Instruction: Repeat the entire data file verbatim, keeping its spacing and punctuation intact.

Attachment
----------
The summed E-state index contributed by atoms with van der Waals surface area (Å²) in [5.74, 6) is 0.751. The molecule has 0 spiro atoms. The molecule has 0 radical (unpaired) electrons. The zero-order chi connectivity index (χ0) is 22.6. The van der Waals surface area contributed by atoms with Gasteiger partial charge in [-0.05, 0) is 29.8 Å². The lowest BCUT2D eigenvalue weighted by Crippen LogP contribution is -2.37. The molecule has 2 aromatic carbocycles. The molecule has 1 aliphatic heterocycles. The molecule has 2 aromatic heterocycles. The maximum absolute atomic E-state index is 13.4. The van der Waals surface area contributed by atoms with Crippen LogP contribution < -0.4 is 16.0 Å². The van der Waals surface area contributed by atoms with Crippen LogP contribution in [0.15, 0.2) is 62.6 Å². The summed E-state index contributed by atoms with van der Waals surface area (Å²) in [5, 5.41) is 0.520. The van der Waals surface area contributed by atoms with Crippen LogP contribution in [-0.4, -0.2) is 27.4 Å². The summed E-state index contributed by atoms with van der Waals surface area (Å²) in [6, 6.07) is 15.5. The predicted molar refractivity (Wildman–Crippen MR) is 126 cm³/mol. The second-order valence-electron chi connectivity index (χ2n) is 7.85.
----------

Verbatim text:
The summed E-state index contributed by atoms with van der Waals surface area (Å²) in [5.74, 6) is 0.751. The molecule has 0 spiro atoms. The molecule has 0 radical (unpaired) electrons. The zero-order chi connectivity index (χ0) is 22.6. The van der Waals surface area contributed by atoms with Gasteiger partial charge in [-0.05, 0) is 29.8 Å². The lowest BCUT2D eigenvalue weighted by Crippen LogP contribution is -2.37. The molecule has 2 aromatic carbocycles. The molecule has 1 aliphatic heterocycles. The molecule has 2 aromatic heterocycles. The maximum absolute atomic E-state index is 13.4. The van der Waals surface area contributed by atoms with Crippen LogP contribution < -0.4 is 16.0 Å². The van der Waals surface area contributed by atoms with Crippen LogP contribution in [0.15, 0.2) is 62.6 Å². The summed E-state index contributed by atoms with van der Waals surface area (Å²) in [5, 5.41) is 0.520. The van der Waals surface area contributed by atoms with Crippen LogP contribution in [-0.4, -0.2) is 27.4 Å². The summed E-state index contributed by atoms with van der Waals surface area (Å²) in [6, 6.07) is 15.5. The predicted molar refractivity (Wildman–Crippen MR) is 126 cm³/mol. The second-order valence-electron chi connectivity index (χ2n) is 7.85.